Eagles take down drones

The New York Times reports: Its wings beating against a gathering breeze, the eagle moves gracefully through a cloudy sky, then swoops, talons outstretched, on its prey below.

The target, however, is not another bird but a small drone, and when the eagle connects, there is a metallic clunk. With the device in its grasp, the bird of prey returns to the ground.

At a disused military airfield in the Netherlands, hunting birds like the eagle are being trained to harness their instincts to help combat the security threats stemming from the proliferation of drones.

The birds of prey learn to intercept small, off-the-shelf drones — unmanned aerial vehicles — of the type that can pose risks to aircraft, drop contraband into jails, conduct surveillance or fly dangerously over public events.

The thought of terrorists using drones haunts security officials in Europe and elsewhere, and among those who watched the demonstration at Valkenburg Naval Air Base this month was Mark Wiebes, a detective chief superintendent in the Dutch police.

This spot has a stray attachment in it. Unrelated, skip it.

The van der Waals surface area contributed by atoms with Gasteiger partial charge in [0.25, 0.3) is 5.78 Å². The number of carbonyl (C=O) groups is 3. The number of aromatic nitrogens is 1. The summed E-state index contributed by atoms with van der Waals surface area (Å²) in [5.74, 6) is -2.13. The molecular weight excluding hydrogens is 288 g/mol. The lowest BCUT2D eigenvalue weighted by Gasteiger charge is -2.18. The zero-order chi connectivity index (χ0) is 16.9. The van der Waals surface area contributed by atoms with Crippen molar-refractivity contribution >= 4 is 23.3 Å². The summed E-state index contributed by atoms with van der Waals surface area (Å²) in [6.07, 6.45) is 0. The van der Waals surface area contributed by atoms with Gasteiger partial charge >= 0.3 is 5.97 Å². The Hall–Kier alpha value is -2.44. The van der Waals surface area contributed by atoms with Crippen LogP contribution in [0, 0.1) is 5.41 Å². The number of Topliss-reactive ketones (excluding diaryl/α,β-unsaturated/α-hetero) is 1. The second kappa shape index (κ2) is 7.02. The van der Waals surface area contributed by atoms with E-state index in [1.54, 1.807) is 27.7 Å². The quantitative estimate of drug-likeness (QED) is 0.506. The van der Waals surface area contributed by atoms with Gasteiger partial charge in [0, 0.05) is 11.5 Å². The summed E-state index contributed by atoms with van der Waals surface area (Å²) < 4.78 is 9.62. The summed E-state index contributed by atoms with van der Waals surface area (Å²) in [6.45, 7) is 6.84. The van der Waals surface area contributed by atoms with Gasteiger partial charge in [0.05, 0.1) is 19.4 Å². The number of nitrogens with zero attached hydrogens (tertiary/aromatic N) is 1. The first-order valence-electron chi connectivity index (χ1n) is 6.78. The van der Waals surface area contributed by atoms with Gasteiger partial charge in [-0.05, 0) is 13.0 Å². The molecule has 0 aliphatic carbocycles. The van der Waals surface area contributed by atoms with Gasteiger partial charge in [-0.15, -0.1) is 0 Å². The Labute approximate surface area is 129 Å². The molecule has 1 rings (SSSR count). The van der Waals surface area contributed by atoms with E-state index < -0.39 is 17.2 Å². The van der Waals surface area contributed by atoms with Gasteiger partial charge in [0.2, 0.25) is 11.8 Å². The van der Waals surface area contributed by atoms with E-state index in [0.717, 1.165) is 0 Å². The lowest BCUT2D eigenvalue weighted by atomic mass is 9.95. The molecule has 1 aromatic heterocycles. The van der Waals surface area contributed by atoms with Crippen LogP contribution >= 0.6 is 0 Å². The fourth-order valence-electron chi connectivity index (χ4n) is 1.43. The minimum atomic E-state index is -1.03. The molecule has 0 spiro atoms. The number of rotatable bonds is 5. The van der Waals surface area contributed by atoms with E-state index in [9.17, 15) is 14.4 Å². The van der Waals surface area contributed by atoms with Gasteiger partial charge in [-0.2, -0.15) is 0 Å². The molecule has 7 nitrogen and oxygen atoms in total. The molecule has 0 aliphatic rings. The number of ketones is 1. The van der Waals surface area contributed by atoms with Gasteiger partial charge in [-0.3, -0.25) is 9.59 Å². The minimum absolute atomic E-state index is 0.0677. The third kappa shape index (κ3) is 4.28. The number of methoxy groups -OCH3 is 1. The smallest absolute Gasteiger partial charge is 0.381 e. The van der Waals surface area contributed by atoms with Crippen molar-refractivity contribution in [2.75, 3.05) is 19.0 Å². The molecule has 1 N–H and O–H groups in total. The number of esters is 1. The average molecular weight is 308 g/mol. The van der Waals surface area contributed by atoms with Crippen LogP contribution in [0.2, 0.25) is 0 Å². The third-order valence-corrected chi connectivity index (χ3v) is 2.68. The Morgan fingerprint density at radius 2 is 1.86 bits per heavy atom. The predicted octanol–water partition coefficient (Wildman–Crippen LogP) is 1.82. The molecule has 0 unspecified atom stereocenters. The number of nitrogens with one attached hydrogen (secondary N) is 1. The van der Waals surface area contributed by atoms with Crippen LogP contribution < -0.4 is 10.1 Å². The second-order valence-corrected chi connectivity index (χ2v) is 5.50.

Mr. Wiebes described the tests as “very promising,” and said that, subject to a final assessment, birds of prey were likely to be deployed soon in the Netherlands, along with other measures to counter drones. The Metropolitan Police Service in London is also considering using trained birds to fight drones. [Continue reading…]

This has been described as a “a low-tech solution for a high-tech problem” but, on the contrary, what it highlights is the fact that in terms of maneuverability, the flying skills of an eagle (and most other flying creatures) are vastly superior to any form of technology.

In this, as in so many other instances, technology crudely imitates nature.

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What the songs of wolves reveal about language